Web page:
If you've been following the story of Buttercup on this blog, from development to submission, you might know the story behind the book, and what inspired it - which makes me extra proud. Plus, I was given the opportunity to illustrate it. So it's my first book for younger readers and my first illustrated book all in one.

Book 2, Buttercup Sunshine and the House on Hangman's Hill comes out April next year.

Sunday, 25 February 2018

Morrissey at Newcastle Arena

I got a bit of a surprise on Christmas morning when my wife told me, "I've got tickets for you and Dean to go to a concert in Newcastle." - Dean is my brother-in-law.

"Great. Who are we going to see?"


Me, confused: "Morrissey?"

"You do like him, don't you?"

All of my life I've listened to punk, thrash metal and goth. But I have got a Smiths album somewhere, and once had a girlfriend who had a poster of Morrissey on her bedroom ceiling. Does that count?

"Erm... yeah. Love him. Great."

I met up with Dean a few days later. "Here, was this your idea? Morrissey?"

He gave me the same confused look. "Morrissey? I think I've got a Smiths album somewhere."

It soon became clear that the present was more the night out than the actual gig, but I wanted to get the most out of it so I started out on a diet of nothing but Morrissey for the next few weeks. Every time I got in the car - Morrissey. Every time I walked the dog - Morrissey. Lunchtimes - YouTube. I started singing the songs in my sleep. I even got his new album. By time the gig came round, I was well primed.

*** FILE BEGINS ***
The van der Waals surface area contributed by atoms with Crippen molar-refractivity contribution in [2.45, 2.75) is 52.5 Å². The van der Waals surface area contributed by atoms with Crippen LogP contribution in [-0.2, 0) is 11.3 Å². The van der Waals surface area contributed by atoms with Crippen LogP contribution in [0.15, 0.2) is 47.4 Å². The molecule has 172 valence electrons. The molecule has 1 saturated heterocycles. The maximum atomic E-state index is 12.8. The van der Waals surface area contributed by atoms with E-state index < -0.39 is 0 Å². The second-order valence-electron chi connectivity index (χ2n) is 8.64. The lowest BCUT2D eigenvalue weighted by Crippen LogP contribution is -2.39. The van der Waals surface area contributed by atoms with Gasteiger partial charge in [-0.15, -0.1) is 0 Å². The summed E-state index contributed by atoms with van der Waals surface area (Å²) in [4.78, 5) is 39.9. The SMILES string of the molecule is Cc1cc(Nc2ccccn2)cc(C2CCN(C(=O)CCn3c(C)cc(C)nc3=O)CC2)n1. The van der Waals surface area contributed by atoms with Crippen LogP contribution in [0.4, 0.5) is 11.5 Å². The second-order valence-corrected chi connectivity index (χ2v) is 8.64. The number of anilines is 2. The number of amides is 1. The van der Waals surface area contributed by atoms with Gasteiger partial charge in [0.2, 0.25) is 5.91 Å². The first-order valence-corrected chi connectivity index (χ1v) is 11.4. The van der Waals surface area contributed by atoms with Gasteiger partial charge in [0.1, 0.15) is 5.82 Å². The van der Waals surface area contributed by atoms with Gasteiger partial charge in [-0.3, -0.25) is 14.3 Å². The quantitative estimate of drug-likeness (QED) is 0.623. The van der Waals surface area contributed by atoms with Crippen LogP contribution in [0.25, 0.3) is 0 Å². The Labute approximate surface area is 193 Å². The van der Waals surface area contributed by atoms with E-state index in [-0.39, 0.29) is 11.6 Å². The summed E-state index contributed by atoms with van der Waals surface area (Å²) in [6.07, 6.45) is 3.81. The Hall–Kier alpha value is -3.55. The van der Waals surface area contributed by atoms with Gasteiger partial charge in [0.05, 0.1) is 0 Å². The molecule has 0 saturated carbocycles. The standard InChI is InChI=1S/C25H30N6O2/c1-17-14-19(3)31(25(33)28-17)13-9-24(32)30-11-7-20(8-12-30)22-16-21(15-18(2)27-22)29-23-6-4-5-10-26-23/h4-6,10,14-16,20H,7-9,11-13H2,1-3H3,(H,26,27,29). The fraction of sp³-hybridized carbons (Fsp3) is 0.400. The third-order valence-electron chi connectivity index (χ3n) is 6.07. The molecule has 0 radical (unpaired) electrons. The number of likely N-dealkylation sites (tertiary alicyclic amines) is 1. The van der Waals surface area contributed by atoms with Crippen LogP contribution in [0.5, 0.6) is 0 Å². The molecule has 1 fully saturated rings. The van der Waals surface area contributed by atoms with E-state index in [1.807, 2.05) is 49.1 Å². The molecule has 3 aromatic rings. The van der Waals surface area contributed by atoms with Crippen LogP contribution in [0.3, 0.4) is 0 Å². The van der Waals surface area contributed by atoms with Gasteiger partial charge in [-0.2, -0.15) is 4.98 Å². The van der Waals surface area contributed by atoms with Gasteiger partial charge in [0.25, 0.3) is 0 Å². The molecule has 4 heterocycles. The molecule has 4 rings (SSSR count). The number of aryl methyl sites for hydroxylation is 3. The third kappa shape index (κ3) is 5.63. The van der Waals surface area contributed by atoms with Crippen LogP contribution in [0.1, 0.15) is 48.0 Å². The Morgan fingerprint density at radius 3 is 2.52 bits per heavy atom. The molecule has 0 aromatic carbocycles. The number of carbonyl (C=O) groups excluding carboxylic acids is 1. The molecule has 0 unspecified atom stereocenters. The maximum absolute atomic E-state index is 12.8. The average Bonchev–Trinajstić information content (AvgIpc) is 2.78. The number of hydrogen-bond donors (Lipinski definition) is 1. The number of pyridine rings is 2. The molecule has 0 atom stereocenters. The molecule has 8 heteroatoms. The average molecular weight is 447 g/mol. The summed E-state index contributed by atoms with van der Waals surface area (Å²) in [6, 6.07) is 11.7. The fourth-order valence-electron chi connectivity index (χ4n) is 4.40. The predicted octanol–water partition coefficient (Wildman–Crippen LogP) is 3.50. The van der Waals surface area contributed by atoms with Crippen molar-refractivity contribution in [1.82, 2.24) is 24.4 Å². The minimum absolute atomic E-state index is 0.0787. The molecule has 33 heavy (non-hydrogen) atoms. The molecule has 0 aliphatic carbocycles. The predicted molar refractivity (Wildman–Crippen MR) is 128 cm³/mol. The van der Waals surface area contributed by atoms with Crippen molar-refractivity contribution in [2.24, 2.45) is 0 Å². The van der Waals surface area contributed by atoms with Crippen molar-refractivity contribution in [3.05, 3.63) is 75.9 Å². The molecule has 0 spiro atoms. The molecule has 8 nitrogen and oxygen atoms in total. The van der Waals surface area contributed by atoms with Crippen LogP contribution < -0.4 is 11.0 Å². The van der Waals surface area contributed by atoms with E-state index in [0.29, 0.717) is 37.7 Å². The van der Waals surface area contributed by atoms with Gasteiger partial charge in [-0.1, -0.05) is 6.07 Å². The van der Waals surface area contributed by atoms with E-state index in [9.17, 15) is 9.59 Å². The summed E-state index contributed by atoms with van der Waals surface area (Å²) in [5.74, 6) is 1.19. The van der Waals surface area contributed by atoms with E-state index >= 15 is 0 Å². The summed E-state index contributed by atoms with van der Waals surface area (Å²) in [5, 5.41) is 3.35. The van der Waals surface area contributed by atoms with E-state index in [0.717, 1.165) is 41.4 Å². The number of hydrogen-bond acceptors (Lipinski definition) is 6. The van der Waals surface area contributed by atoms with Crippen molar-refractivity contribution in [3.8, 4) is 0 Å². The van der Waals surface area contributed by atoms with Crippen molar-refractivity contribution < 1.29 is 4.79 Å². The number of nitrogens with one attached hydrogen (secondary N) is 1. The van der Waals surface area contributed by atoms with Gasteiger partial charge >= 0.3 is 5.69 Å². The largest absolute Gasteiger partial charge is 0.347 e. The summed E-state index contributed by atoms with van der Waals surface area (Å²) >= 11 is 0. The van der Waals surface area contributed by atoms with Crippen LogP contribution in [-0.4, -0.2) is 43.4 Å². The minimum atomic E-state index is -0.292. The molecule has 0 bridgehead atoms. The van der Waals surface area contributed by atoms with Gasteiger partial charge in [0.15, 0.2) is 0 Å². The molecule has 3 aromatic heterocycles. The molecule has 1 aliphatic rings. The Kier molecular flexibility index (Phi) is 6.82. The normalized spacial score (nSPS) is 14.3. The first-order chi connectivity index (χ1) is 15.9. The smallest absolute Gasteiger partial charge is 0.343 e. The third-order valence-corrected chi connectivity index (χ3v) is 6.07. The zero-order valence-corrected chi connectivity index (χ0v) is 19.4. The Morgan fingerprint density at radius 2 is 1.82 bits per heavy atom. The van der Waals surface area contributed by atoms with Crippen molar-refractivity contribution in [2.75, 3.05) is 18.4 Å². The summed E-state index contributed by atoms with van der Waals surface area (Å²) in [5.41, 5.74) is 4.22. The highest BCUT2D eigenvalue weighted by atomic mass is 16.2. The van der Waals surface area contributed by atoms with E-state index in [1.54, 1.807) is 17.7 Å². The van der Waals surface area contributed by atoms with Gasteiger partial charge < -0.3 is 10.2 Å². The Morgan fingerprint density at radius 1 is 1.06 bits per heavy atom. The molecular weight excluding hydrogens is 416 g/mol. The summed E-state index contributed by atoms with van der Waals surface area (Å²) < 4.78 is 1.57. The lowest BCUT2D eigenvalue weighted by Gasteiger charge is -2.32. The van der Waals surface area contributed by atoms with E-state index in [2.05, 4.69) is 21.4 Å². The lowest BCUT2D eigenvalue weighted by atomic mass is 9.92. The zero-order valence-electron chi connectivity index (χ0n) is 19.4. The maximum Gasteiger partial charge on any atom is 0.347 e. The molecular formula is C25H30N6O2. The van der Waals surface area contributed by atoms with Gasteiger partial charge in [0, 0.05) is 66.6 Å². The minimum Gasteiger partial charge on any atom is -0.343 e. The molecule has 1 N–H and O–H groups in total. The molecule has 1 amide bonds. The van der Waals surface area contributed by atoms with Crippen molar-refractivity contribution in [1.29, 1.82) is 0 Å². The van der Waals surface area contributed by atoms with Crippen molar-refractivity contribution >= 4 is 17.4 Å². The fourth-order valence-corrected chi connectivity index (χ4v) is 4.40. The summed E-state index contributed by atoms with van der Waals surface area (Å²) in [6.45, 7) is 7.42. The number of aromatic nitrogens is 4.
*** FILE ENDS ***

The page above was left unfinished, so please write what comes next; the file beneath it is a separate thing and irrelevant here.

A few drinks in Newcastle meant we missed the support act - unless the archve footage of Ramones, James Brown, New York Dolls and a few others was it. Our tickets were for the Standing section, so we got a good view of the show - until we heard the opening chords to Suedehead and everyone went crazy and Dean spilled his beer all over my head.

The one thing that really hit me was how good his voice was. The sound in general was superb. I'm used to seeing bands that play so loud, all you can hear is distortion. But his voice... just incredible.

So there you go. I now listen to thrash metal, punk and goth... and Morrissey. Good night out. Good Christmas prezzie.